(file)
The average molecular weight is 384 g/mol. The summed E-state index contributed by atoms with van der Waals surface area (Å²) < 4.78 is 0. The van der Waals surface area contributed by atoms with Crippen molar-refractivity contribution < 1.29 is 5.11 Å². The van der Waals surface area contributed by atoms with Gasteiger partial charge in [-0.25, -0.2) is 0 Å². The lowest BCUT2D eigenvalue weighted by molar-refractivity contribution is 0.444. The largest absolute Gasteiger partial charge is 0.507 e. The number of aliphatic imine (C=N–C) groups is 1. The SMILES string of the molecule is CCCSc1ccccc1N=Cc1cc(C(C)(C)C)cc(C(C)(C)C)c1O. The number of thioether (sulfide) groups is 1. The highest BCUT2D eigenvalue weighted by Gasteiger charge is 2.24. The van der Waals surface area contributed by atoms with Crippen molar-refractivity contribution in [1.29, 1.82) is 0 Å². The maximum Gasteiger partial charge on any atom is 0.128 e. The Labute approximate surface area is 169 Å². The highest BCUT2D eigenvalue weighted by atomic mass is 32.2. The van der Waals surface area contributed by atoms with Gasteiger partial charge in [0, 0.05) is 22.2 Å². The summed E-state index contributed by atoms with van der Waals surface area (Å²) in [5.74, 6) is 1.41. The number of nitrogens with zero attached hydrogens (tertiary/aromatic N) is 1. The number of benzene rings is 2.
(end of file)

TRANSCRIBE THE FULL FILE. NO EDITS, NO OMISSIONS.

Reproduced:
The average molecular weight is 384 g/mol. The summed E-state index contributed by atoms with van der Waals surface area (Å²) < 4.78 is 0. The van der Waals surface area contributed by atoms with Crippen molar-refractivity contribution < 1.29 is 5.11 Å². The van der Waals surface area contributed by atoms with Gasteiger partial charge in [-0.25, -0.2) is 0 Å². The lowest BCUT2D eigenvalue weighted by molar-refractivity contribution is 0.444. The largest absolute Gasteiger partial charge is 0.507 e. The number of aliphatic imine (C=N–C) groups is 1. The SMILES string of the molecule is CCCSc1ccccc1N=Cc1cc(C(C)(C)C)cc(C(C)(C)C)c1O. The number of thioether (sulfide) groups is 1. The highest BCUT2D eigenvalue weighted by Gasteiger charge is 2.24. The van der Waals surface area contributed by atoms with Crippen molar-refractivity contribution in [1.29, 1.82) is 0 Å². The maximum Gasteiger partial charge on any atom is 0.128 e. The Labute approximate surface area is 169 Å². The highest BCUT2D eigenvalue weighted by atomic mass is 32.2. The van der Waals surface area contributed by atoms with Gasteiger partial charge in [0, 0.05) is 22.2 Å². The summed E-state index contributed by atoms with van der Waals surface area (Å²) in [5.74, 6) is 1.41. The number of nitrogens with zero attached hydrogens (tertiary/aromatic N) is 1. The number of benzene rings is 2.